McKayla Nolan


Suicide by cop (SBC) has recently become a known phenomenon in the United States, Canada, Australia and parts on the United Kingdom as another way to complete suicide (Patton & Fremouw,2015). SBC refers to when an individual creates a scenario in which law enforcement agencies are called and have to use deadly force in order to protect themselves and the people around the individual who is attempting to take their life (Mohandie, Meloy, & Collins, 2009). The term suicide by cop was originally coined by a police officer and psychologist Karl Harris in 1983 and is the term that is most commonly used today (The untold motives behind suicide-by-cop, 2015). But before that was brought to the attention many researchers used either Victim precipitated homicide, law enforcement assisted suicide, and legal intervention deaths (Patton & Fremouw, 2016). Just like there are varying ways to refer to SBC, there are also varying definitions that researchers have used to classify SBC. Geberth (1993) suggested that “officers confront an individual who has a death wish and intends to force the police into a situation where the only alternative is for them to kill him. The motivation of people bent on self-destruction ranges from the clinical to bizarre” (Geberth, 1993: p. 105). Another example of varying definitions of SBC comes from Hutson et al. (1998) in which they describe SBC as “a term used by law enforcement officer to describe an incident in which a suicidal individual intentionally engages in life-threatening and criminal behavior with a lethal weapon or what appears to be lethal weapon toward law enforcement officers or civilians to specifically provoke officers to shoot the suicidal individual in self-defense or to protect civilians” (Hutson et al., 1998: p. 665). The combination of lethal and non-lethal use of force and the presence of weapons or not will be used in the definition for this project in order to have a wider range of understanding SBC and collecting news stories that mention the above qualifications of SBC.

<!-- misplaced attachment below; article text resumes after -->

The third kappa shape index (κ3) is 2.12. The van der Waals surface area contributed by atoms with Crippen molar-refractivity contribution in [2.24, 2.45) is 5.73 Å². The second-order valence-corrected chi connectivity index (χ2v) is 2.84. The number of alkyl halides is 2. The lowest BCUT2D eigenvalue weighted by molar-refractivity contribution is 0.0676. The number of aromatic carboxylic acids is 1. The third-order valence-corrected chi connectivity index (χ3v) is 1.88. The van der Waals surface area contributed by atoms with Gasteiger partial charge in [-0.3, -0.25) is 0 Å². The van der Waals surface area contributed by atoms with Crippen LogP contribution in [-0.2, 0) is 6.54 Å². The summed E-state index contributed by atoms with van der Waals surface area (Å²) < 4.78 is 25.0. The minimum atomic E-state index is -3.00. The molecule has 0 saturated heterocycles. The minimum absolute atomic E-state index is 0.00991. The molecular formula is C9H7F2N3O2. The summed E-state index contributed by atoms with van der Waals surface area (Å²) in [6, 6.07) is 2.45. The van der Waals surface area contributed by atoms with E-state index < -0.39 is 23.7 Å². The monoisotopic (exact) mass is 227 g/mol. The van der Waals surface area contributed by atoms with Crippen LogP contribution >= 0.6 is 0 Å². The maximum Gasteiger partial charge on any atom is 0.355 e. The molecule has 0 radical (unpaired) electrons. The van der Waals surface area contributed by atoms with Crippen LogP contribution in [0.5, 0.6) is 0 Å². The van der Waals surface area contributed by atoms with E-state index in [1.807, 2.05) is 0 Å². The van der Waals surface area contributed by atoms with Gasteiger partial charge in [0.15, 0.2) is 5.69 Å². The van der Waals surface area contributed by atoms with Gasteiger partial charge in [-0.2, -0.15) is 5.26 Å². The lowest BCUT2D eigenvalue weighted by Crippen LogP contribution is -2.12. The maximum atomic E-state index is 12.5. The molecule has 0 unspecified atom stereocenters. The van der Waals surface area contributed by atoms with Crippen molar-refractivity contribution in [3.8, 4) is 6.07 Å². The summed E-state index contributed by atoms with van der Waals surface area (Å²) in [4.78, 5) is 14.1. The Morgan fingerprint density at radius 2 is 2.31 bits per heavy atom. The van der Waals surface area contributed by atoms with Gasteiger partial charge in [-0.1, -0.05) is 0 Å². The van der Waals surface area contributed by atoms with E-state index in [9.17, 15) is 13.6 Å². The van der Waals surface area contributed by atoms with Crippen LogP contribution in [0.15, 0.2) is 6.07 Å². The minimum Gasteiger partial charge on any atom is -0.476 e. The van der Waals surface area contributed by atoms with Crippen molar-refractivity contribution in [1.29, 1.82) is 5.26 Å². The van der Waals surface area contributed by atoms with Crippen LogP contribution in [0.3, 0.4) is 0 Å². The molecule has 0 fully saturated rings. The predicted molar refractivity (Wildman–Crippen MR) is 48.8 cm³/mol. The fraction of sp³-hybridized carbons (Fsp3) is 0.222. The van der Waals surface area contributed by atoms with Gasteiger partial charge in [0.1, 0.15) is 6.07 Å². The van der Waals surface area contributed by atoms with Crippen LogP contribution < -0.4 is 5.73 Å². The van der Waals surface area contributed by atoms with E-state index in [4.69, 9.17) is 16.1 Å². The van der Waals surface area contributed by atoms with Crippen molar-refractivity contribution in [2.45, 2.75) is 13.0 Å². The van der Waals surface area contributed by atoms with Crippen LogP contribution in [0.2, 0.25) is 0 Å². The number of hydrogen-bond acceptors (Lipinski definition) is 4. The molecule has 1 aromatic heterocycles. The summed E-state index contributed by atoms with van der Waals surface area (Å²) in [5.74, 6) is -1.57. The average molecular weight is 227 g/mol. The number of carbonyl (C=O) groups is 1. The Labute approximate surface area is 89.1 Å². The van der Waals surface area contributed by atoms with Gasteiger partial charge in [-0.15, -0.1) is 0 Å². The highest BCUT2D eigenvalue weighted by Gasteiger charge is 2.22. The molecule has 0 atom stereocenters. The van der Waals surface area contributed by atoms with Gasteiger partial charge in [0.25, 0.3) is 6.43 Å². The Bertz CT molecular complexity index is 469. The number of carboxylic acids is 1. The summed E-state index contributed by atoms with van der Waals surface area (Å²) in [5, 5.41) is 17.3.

Publication Date


Document Type

Master's Project

Student Type


Degree Name

Criminal Justice (MS)

Department, Program, or Center

Department of Criminal Justice (CLA)


Jason Scott


RIT – Main Campus